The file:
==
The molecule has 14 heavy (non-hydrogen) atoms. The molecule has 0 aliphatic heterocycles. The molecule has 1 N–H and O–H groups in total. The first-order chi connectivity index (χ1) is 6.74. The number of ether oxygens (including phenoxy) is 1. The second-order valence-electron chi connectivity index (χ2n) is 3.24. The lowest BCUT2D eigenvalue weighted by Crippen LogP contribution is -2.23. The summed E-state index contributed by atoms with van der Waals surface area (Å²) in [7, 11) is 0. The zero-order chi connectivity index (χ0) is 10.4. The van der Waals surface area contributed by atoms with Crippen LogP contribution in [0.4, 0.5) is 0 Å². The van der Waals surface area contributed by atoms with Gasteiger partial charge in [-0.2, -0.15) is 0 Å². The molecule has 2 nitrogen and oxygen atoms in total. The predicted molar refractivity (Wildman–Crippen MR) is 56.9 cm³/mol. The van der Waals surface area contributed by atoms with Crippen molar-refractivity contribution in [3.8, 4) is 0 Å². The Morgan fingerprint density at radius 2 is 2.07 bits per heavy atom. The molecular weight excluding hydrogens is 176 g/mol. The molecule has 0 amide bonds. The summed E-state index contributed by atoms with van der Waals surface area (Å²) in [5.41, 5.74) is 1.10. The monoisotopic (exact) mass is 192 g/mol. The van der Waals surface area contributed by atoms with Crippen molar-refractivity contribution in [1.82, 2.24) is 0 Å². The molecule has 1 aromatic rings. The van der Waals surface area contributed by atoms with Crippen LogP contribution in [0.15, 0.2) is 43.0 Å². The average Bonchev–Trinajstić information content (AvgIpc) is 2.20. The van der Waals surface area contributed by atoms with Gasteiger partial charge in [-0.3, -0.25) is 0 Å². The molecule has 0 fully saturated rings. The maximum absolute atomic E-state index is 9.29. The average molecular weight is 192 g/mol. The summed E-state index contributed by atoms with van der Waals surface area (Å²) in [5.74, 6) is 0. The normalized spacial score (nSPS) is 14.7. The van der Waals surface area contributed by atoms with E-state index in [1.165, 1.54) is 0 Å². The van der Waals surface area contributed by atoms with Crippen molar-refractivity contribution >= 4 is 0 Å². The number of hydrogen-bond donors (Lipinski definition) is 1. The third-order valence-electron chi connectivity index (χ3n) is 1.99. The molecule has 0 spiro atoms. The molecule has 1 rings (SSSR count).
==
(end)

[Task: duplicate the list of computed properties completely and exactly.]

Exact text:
The molecule has 14 heavy (non-hydrogen) atoms. The molecule has 0 aliphatic heterocycles. The molecule has 1 N–H and O–H groups in total. The first-order chi connectivity index (χ1) is 6.74. The number of ether oxygens (including phenoxy) is 1. The second-order valence-electron chi connectivity index (χ2n) is 3.24. The lowest BCUT2D eigenvalue weighted by Crippen LogP contribution is -2.23. The summed E-state index contributed by atoms with van der Waals surface area (Å²) in [7, 11) is 0. The zero-order chi connectivity index (χ0) is 10.4. The van der Waals surface area contributed by atoms with Crippen LogP contribution in [0.4, 0.5) is 0 Å². The van der Waals surface area contributed by atoms with Gasteiger partial charge in [-0.2, -0.15) is 0 Å². The molecule has 2 nitrogen and oxygen atoms in total. The predicted molar refractivity (Wildman–Crippen MR) is 56.9 cm³/mol. The van der Waals surface area contributed by atoms with Crippen molar-refractivity contribution in [3.8, 4) is 0 Å². The Morgan fingerprint density at radius 2 is 2.07 bits per heavy atom. The molecular weight excluding hydrogens is 176 g/mol. The molecule has 0 amide bonds. The summed E-state index contributed by atoms with van der Waals surface area (Å²) in [5.41, 5.74) is 1.10. The monoisotopic (exact) mass is 192 g/mol. The van der Waals surface area contributed by atoms with Crippen molar-refractivity contribution in [1.82, 2.24) is 0 Å². The molecule has 1 aromatic rings. The van der Waals surface area contributed by atoms with Crippen LogP contribution in [0.15, 0.2) is 43.0 Å². The average Bonchev–Trinajstić information content (AvgIpc) is 2.20. The van der Waals surface area contributed by atoms with Gasteiger partial charge in [-0.3, -0.25) is 0 Å². The molecule has 0 fully saturated rings. The maximum absolute atomic E-state index is 9.29. The average molecular weight is 192 g/mol. The summed E-state index contributed by atoms with van der Waals surface area (Å²) in [5.74, 6) is 0. The normalized spacial score (nSPS) is 14.7. The van der Waals surface area contributed by atoms with E-state index in [1.165, 1.54) is 0 Å². The van der Waals surface area contributed by atoms with Crippen molar-refractivity contribution >= 4 is 0 Å². The number of hydrogen-bond donors (Lipinski definition) is 1. The third-order valence-electron chi connectivity index (χ3n) is 1.99. The molecule has 0 spiro atoms. The molecule has 1 rings (SSSR count).